October 8, 2004

Plan for flu vaccine shortage in works

Featured Image

Kurt Spindler, medical director of Vanderbilt Sports Medicine, is right at home in the training room at McGugin Center, which is where he spends the bulk of his time at work.
photo by Dana Johnson

Plan for flu vaccine shortage in works

Shortly after word was received that Vanderbilt University Medical Center would not receive any of its ordered flu vaccine, hospital administrators designed a response plan focused on caring for at-risk patients.

All of Vanderbilt's allotment, 21,000 doses, was ordered from U.K.-based Chiron, the company whose entire manufacturing facility was closed Tuesday, Oct. 5 by British health authorities who feared supplies were contaminated.

Administrators quickly started working with pharmaceutical buyers, trying to secure available doses from Aventis, the only other flu vaccine manufacturer.

Once that vaccine arrives, "We will unroll a targeted vaccine approach that gives our most vulnerable patients and the health care workers who care for them top priority to the vaccine," said Melanie Swift, M.D., assistant professor of Medicine and medical director of the Occupational Health Clinic.

"As more vaccine becomes available we will expand our target population to include all health care workers with direct patient contact, and then to other faculty and staff," Swift said. About 8,000 employees have direct patient contact.

The Chiron vaccine was not approved for children younger than 23 months. But now the country will have to share the available Aventis vaccine, about 54 million doses. There are about 2 million doses of the nasal spray FluMist, but that has not been approved for use in children and is not available at Vanderbilt.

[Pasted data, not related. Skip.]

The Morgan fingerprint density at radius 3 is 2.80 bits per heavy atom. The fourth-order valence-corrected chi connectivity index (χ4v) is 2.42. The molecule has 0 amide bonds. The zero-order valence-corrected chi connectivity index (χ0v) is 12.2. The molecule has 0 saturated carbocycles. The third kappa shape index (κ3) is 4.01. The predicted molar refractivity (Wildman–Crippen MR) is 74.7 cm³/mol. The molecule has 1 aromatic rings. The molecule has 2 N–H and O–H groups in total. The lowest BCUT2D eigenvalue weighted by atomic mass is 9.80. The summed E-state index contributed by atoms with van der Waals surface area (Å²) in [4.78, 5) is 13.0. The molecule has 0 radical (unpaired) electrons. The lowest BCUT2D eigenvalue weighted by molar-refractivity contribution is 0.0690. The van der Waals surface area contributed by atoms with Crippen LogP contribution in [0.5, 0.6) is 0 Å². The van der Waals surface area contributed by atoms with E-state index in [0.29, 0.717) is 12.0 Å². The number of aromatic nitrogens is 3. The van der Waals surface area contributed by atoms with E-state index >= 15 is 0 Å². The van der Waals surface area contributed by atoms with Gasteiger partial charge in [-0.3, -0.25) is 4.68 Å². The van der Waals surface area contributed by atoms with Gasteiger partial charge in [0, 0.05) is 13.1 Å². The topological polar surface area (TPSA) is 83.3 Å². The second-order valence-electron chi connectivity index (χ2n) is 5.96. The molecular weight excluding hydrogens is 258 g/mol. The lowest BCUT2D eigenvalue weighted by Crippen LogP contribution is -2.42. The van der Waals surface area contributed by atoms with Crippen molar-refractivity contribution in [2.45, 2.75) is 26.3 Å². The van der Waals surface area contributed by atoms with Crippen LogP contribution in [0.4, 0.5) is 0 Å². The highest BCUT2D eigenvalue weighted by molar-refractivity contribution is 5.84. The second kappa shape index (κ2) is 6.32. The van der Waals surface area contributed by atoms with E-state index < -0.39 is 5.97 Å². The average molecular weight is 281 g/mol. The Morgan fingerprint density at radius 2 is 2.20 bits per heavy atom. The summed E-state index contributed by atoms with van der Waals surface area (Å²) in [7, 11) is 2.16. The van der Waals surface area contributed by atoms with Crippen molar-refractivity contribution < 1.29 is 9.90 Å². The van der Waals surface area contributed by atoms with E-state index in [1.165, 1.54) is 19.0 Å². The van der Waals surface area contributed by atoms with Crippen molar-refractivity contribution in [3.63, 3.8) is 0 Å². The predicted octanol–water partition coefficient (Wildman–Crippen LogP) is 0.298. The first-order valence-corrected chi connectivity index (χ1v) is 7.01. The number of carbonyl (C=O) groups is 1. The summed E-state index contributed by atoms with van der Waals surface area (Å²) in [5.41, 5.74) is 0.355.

The anticipated shortage highlights the need for improved hand hygiene.

"It's even more important now that staff use the alcohol gel available outside each patient's room before and after each encounter with a patient and a patient's environment," said Tom Talbot, M.D., assistant professor of Medicine and Preventive Medicine and associate hospital epidemiologist. "If your hands are visibly soiled, use soap and water. Otherwise, the gel is just as affective and it doesn't dry your hands like soap does."

Talbot also said there's no way to predict the severity of the upcoming flu season. Last year, however, it hit Middle Tennessee early, in mid-October.

William Schaffner, M.D., professor and chairman of Preventive Medicine, was attending a National Vaccine Advisory Committee meeting at the Department of Health and Human Services in Washington D.C., on Oct. 5, when U.S. health officials received the word about Chiron.

"Everyone here is fretting about it," Schaffner said in a phone call early that morning. "It's adverse, but nobody knows how adverse. The people most in the know don't know."

"We will get through, of course, but it will be a huge headache because it will affect every provider of influenza vaccine in the country,'' Schaffner told The New York Times.

The shortage highlights the need for a national flu vaccination plan. Two studies in the Division of Pediatric Clinical Research will add critical information to the ongoing debate: one will test FluMist in children; the other will test the shot vaccine in children younger than 6 months.

For updates on flu vaccine for Vanderbilt faculty and staff, visit the Occupational Health Web page: http://www.vanderbilt.edu/HRS/wellness/occhealth.htm.